Decreasing risk of colorectal cancer in patients with inflammatory bowel disease

The risk of colorectal cancer has decreased markedly among patients with ulcerative colitis over the past 30 years according to a nationwide Danish study of 47,374 patients with inflammatory bowel disease. The study is newly published in Gastroenterology, the highest ranking journal in the field. The study was conducted by researchers from the Department of Epidemiology Research at Statens Serum Institut in Denmark.

High risk of colorectal cancer

Patients with inflammatory bowel disease (ulcerative colitis and Crohn's disease) are thought to have a high risk of colorectal cancer due to chronic intestinal inflammation. Previous studies of various quality have reported high cancer risk estimates in these patients, which in turn has led to intensive cancer surveillance in the UK and the US.

Better treatment options in inflammatory bowel disease

In recent decades the treatment of inflammatory bowel disease has changed markedly with an increasing use of thiopurines and biologics. The impact of changed treatment modalities on the risk of colorectal cancer is unknown.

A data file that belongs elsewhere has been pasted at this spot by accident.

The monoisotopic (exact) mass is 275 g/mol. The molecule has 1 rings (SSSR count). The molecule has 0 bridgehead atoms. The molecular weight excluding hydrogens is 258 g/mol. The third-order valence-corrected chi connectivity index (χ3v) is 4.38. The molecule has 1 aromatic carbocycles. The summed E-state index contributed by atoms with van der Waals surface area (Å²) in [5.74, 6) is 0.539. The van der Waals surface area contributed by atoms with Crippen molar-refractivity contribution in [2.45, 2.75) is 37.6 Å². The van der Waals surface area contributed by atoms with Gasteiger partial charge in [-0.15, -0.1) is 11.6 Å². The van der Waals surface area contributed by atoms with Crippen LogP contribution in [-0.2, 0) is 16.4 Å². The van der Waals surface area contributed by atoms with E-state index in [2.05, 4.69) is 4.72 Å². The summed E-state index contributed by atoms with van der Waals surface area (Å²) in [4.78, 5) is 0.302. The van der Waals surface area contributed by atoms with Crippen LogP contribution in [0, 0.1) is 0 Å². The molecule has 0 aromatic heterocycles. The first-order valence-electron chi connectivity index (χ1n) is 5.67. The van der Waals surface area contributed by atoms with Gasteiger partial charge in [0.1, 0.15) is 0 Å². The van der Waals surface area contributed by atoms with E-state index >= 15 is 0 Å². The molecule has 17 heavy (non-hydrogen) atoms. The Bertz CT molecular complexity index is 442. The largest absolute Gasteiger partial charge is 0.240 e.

A nationwide Danish study

In the new Danish study, researchers followed 47,374 patients with inflammatory bowel disease during 1979 to 2008. Using information from unique nationwide health registers, researchers identified all cases of colorectal cancer among the 47,374 patients and among >5 million Danes without inflammatory bowel disease.

Reduced risk over time

Among patients with ulcerative colitis, the risk of colorectal cancer decreased significantly over time, from being increased among patients diagnosed in the 1980s to being decreased in patients diagnosed with ulcerative colitis in the new millennium. These findings are promising for patients and may reflect a better control of intestinal inflammation with new treatment options.

Read the scientific article

Jess T, Simonsen J, Jørgensen KT, Pedersen BV, Nielsen NM, Frisch M. Decreasing risk of colorectal cancer in patients with inflammatory bowel disease over 30 years. Gastroenterology 2012 [Epub ahead of print]

Search in R & D news:

Contact

Department of Epidemiology Research
Senior Researcher Tine Jess

Tel: +45 3268 3722